The whole thing has left him confused, upset, hurt. Half of the 90-minute interview, conducted by the Golf Channel's Peter Kessler, dealt with the issue. It was an awkward interview. Kessler was trying to bail out Palmer, trying to find a semantic position for his boss that would satisfy both the USGA and Callaway. But Palmer didn't want Kessler's solutions. He tried to say, in numerous ways but using far too many words, that he just wants people to enjoy golf, in any way they want to. As he came off the set at the end of the interview, he was greeted by a little cheering section, his people. "How'd I do?" Palmer asked. His performance was praised. "I need a drink," he said. It was 9:30 p.m. Bedtime.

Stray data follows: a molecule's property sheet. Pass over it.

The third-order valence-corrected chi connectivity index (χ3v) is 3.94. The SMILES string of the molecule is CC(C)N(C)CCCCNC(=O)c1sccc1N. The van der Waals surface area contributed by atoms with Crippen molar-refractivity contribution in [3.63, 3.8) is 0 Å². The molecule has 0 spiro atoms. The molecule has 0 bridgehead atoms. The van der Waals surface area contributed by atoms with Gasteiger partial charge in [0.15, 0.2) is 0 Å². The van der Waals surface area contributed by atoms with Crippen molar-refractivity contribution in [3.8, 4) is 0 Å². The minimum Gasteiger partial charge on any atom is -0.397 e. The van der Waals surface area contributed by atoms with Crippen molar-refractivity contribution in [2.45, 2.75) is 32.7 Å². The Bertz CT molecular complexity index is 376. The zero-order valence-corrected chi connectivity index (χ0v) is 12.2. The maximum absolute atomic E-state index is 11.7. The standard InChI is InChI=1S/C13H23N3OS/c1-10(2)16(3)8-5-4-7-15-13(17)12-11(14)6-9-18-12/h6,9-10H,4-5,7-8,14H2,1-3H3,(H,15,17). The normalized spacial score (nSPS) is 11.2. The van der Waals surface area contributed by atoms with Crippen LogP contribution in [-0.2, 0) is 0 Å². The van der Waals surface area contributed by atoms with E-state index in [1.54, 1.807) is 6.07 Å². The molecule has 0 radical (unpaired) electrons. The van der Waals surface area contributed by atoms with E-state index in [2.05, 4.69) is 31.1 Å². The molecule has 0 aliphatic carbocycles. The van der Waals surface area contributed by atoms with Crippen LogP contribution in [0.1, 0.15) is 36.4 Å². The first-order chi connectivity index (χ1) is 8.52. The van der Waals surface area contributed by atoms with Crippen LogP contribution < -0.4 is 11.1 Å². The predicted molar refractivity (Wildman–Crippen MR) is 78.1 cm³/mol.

Three days earlier, on Jan. 5, Palmer had flown up to USGA headquarters in Far Hills, N.J., for a meeting. He brought with him Charlie Mechem, the former LPGA commissioner who is now Palmer's unpaid, full-time counselor, as well as Deaton, the Bay Hill pro, and Howdy Giles, a Wilmington, Del., dentist who has an informal Palmer museum in his house. The USGA was represented by Trey Holland, its president, and David Fay, its executive director, among others. Palmer urged the USGA to find common ground with the Royal & Ancient on the definition of a nonconforming club. He argued that the Callaway driver did not threaten the game. He offered to step down as the USGA's honorary membership chairman if his position on the Callaway driver put the USGA in an uncomfortable spot. His friend Giles said, "It seems to me the USGA needs Arnold Palmer a lot more than Arnold Palmer needs the USGA." Holland told Palmer that the USGA would always need him, that no person had done more for golf than Palmer. Palmer's offer was not accepted.